Philanthroper is doing to charity what Groupon did to the world of coupons. In other words, just like Groupon promotes group buying, Philanthroper promotes group donations. The Chicago based startup works with one charity each day, and try to motivate as many people to donate a single dollar to that charity, as they possibly could find.
Philanthroper has also teamed up with mPayy, another Chicago based micropayments startup, to avoid losing their micro-donations in transactional costs. mPayy merely charges one cent on the dollar, while Philanthroper gets to keep nothing. In this way, 99% of all the donations reach their respective charities each day.
In order to put mPayy’s contribution in this noble cause into perspective, PayPal would have charged 30 cents on the dollar, thereby taking 30% of the donations away from the charities right at the start.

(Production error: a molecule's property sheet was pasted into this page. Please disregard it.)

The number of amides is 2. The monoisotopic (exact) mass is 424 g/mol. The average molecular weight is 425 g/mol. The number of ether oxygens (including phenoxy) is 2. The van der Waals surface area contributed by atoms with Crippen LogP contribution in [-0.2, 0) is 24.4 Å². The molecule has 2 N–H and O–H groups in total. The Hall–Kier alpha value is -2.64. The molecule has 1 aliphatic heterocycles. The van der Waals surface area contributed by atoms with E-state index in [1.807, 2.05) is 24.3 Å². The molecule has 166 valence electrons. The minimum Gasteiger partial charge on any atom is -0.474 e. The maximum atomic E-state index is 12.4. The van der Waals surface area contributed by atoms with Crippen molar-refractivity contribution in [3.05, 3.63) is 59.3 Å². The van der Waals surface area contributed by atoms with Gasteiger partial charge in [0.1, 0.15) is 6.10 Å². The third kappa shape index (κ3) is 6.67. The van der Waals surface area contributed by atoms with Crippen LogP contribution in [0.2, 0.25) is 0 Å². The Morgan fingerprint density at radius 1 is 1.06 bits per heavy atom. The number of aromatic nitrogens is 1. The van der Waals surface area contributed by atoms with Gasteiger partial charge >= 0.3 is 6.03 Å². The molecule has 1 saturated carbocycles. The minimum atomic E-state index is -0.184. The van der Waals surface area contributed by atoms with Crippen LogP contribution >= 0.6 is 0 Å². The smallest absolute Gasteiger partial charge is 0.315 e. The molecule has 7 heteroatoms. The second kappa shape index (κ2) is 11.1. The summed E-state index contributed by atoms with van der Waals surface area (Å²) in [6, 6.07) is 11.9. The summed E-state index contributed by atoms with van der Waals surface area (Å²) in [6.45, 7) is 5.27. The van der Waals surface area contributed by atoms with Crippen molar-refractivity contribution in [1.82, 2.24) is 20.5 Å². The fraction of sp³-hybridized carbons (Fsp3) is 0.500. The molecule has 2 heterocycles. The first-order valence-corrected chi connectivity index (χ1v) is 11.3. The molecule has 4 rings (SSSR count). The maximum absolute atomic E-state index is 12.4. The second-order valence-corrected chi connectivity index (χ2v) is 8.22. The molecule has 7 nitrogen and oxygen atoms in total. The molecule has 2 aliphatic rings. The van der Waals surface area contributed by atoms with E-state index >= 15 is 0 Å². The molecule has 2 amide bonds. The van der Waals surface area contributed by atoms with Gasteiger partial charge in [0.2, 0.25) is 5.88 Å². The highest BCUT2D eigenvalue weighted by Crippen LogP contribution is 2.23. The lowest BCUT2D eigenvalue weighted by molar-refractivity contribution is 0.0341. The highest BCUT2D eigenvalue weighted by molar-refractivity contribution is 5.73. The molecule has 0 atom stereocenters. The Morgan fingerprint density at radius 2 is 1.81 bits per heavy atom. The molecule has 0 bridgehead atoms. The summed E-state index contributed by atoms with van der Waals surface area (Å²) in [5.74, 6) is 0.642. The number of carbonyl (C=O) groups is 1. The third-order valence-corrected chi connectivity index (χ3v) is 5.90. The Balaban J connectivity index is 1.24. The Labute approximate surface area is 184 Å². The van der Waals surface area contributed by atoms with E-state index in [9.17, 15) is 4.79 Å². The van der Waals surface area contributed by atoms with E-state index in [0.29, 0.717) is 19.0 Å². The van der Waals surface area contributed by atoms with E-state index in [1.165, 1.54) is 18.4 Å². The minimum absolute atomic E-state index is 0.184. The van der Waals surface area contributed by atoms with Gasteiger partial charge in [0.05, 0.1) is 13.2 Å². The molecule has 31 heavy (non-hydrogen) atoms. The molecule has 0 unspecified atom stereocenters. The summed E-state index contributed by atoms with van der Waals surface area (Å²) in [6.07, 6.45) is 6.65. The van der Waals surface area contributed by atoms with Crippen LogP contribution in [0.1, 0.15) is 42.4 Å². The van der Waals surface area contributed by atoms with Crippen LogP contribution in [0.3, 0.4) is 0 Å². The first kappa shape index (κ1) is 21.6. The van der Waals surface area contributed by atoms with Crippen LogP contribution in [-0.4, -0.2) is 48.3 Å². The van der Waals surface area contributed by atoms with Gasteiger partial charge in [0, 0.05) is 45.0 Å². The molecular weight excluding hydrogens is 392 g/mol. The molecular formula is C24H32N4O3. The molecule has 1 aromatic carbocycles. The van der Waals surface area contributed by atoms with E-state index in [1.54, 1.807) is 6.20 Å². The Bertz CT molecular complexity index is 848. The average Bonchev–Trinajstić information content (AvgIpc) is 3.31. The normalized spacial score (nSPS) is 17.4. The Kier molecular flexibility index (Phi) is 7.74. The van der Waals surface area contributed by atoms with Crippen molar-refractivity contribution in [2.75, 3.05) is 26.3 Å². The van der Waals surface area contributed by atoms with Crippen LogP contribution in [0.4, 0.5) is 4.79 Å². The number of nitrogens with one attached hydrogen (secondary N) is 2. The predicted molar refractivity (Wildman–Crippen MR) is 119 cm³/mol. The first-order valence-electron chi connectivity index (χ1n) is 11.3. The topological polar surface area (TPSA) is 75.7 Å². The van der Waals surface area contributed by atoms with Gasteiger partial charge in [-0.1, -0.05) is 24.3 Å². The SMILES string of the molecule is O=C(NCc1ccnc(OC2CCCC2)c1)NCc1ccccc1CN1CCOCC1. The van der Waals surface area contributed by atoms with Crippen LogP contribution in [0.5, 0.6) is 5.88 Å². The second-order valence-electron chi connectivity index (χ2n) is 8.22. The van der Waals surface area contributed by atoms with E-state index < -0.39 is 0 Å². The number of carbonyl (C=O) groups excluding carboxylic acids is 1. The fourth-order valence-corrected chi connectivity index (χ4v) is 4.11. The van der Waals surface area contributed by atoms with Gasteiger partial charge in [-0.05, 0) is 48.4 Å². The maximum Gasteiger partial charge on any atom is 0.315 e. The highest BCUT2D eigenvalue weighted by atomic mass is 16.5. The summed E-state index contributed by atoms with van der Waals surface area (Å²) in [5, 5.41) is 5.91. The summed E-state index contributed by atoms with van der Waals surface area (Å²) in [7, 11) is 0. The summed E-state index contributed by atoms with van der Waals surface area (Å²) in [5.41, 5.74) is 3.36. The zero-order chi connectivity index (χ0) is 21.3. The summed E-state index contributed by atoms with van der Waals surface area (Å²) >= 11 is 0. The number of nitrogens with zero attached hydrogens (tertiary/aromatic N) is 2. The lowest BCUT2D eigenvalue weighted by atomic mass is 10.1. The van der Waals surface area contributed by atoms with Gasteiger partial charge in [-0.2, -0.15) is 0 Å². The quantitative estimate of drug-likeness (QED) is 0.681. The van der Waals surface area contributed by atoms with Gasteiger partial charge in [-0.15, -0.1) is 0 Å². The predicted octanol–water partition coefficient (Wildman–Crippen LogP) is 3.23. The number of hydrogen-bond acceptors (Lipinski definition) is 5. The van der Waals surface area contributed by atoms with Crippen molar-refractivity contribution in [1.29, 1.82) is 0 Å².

Philanthroper also has a thorough process of vetting charities, which it states as follows:
[W]e’re interested in nonprofits that make $1 million or less in revenue a year who are doing something really exceptional – bringing tangible change. […] We look at their 990s (tax returns), read whatever information is out there and actually talk to these groups to really understand their mission from their perspective.
So far so good, but how exactly does Philanthroper plans to make money. Philanthroper hopes to sell ads on their site, once it gains traction.
But whether Philanthroper makes money or not is irrelevant at this moment. The basic idea of enabling a group of people to help out good charities in a little way, is enough of a reward in its own right.